War in the Middle East: New allegations against UNRWA

DThe massacre by the Islamist Hamas in Israel, the UN. The alleged corruption involving some staff of the Palestine Relief Agency is becoming increasingly widespread. Ten percent of the 12,000 UNRWA aid workers working in the Gaza Strip have ties to Hamas or Islamic Jihad, the Wall Street Journal reported Monday, citing an Israeli intelligence document.

Meanwhile, talks on a new ceasefire in the Gaza war and the release of more hostages are expected to continue this week. While Washington has so far remained cautiously optimistic, Hamas said on Monday evening it would not accept any deal that does not end the war and withdraw all Israeli troops from Gaza, according to Israeli media reports.

Blink: UNRWA is essential

The indictment of 12 UNRWA staff allegedly involved in the killing by Hamas has sparked worldwide outrage. In response, several countries, including Germany, the United States, Great Britain and France, temporarily suspended aid payments. US Secretary of State Anthony Blinken again called for a quick explanation. The aid agency “plays an absolutely essential role in making sure that the men, women and children who urgently need help in Gaza actually get it,” Blinken said in Washington on Monday.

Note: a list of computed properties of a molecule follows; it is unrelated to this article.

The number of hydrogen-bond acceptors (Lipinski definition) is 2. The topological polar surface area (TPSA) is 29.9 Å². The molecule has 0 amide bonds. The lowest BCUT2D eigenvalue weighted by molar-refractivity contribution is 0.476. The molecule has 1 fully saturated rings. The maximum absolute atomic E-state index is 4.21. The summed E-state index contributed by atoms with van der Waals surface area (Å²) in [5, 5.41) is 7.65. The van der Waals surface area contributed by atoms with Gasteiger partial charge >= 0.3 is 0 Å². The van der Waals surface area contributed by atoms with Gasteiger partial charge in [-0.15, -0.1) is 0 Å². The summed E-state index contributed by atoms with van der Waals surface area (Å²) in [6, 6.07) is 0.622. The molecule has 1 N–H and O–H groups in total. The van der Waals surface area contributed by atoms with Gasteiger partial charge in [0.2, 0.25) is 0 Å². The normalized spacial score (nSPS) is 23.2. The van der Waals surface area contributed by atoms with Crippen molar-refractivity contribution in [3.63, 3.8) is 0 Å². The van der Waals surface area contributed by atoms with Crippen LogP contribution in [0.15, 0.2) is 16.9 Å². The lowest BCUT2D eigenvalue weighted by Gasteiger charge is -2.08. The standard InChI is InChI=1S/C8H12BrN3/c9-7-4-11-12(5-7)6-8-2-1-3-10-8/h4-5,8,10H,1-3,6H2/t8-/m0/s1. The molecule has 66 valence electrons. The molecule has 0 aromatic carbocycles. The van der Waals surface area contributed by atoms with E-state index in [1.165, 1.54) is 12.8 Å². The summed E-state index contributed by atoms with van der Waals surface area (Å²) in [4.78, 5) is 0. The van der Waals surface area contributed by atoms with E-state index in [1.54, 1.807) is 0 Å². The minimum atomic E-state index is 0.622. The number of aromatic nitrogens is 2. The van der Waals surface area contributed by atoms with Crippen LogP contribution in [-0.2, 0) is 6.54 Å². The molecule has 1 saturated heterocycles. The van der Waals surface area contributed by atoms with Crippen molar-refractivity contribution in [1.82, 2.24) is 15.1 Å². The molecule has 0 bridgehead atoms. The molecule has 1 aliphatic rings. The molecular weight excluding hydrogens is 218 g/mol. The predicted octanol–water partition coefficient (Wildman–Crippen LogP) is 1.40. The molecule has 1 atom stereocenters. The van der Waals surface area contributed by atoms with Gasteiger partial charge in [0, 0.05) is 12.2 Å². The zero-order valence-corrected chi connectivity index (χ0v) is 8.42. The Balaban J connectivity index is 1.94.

The UN aid agency fired the staff and wants to investigate the allegations. “UNRWA's problem is not just 'a few bad apples' involved in the October 7 massacre,” the Wall Street Journal quoted a senior Israeli government official as saying. “The institution as a whole is a haven for the radical ideology of Hamas,” the official said. Israel's ambassador to Germany, Ron Prosser, also described the charges against the twelve employees as “the tip of the iceberg”. Prosor in FAZ criticized the aid system as “spreading insurgency and thwarting efforts at peace”.

See also  Human rights activists: West Bank settler violence on the rise

America: Does not want war with Iran

Meanwhile, the US government has made it clear it will not seek conflict with Iran after a deadly attack by pro-Iranian militias on US military personnel in Jordan. “We're not looking for war with Iran. We're not seeking conflict with the regime through military means,” National Security Council communications director John Kirby said Monday in Washington. They don't want another war or escalation. We will do whatever it takes to give.”


On Sunday, three US soldiers were killed in a drone attack by Iranian-backed militias in Jordan near the Syrian border. President Joe Biden blamed “radical pro-Iranian militant groups” for the attack and threatened retaliation. According to the Wall Street Journal, US government officials have said they are considering military strikes against militants in Iraq, Syria and Iran. However, it said the possibility of an attack on Iranian soil is unlikely.

Leave a Reply

Your email address will not be published. Required fields are marked *